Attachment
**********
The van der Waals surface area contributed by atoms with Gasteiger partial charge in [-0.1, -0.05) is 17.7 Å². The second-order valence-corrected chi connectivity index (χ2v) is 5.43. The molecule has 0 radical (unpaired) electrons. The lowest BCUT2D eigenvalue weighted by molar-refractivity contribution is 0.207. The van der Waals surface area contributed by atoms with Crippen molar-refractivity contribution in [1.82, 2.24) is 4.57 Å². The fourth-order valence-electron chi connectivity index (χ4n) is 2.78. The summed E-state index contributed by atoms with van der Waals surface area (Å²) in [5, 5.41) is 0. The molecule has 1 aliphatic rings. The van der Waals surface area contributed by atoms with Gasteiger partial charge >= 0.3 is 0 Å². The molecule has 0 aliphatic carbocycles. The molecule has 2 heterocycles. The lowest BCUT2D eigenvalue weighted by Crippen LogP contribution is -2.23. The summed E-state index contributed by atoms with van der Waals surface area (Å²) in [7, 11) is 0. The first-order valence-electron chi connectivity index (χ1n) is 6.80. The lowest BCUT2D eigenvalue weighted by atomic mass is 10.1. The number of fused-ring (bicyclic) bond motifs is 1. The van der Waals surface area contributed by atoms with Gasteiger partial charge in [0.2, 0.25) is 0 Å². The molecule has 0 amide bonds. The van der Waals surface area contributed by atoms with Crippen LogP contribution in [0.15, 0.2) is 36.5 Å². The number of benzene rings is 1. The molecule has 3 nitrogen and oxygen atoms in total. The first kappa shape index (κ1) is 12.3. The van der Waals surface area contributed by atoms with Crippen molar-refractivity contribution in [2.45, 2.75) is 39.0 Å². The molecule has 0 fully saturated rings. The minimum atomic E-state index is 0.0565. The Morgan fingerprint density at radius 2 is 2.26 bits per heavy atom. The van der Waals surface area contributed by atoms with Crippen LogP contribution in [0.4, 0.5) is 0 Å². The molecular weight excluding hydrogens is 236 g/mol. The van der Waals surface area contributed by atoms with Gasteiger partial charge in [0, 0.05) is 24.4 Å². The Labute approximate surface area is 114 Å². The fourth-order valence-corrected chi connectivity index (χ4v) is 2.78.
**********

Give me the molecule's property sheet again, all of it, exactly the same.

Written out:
The van der Waals surface area contributed by atoms with Gasteiger partial charge in [-0.1, -0.05) is 17.7 Å². The second-order valence-corrected chi connectivity index (χ2v) is 5.43. The molecule has 0 radical (unpaired) electrons. The lowest BCUT2D eigenvalue weighted by molar-refractivity contribution is 0.207. The van der Waals surface area contributed by atoms with Crippen molar-refractivity contribution in [1.82, 2.24) is 4.57 Å². The fourth-order valence-electron chi connectivity index (χ4n) is 2.78. The summed E-state index contributed by atoms with van der Waals surface area (Å²) in [5, 5.41) is 0. The molecule has 1 aliphatic rings. The van der Waals surface area contributed by atoms with Gasteiger partial charge >= 0.3 is 0 Å². The molecule has 0 aliphatic carbocycles. The molecule has 2 heterocycles. The lowest BCUT2D eigenvalue weighted by Crippen LogP contribution is -2.23. The summed E-state index contributed by atoms with van der Waals surface area (Å²) in [7, 11) is 0. The first-order valence-electron chi connectivity index (χ1n) is 6.80. The lowest BCUT2D eigenvalue weighted by atomic mass is 10.1. The number of fused-ring (bicyclic) bond motifs is 1. The van der Waals surface area contributed by atoms with Gasteiger partial charge in [0.2, 0.25) is 0 Å². The molecule has 0 amide bonds. The van der Waals surface area contributed by atoms with Crippen LogP contribution in [0.15, 0.2) is 36.5 Å². The number of benzene rings is 1. The molecule has 3 nitrogen and oxygen atoms in total. The first kappa shape index (κ1) is 12.3. The van der Waals surface area contributed by atoms with Crippen molar-refractivity contribution in [2.45, 2.75) is 39.0 Å². The molecule has 0 fully saturated rings. The minimum atomic E-state index is 0.0565. The Morgan fingerprint density at radius 2 is 2.26 bits per heavy atom. The van der Waals surface area contributed by atoms with Crippen LogP contribution in [0.4, 0.5) is 0 Å². The molecular weight excluding hydrogens is 236 g/mol. The van der Waals surface area contributed by atoms with Gasteiger partial charge in [0, 0.05) is 24.4 Å². The Labute approximate surface area is 114 Å². The fourth-order valence-corrected chi connectivity index (χ4v) is 2.78.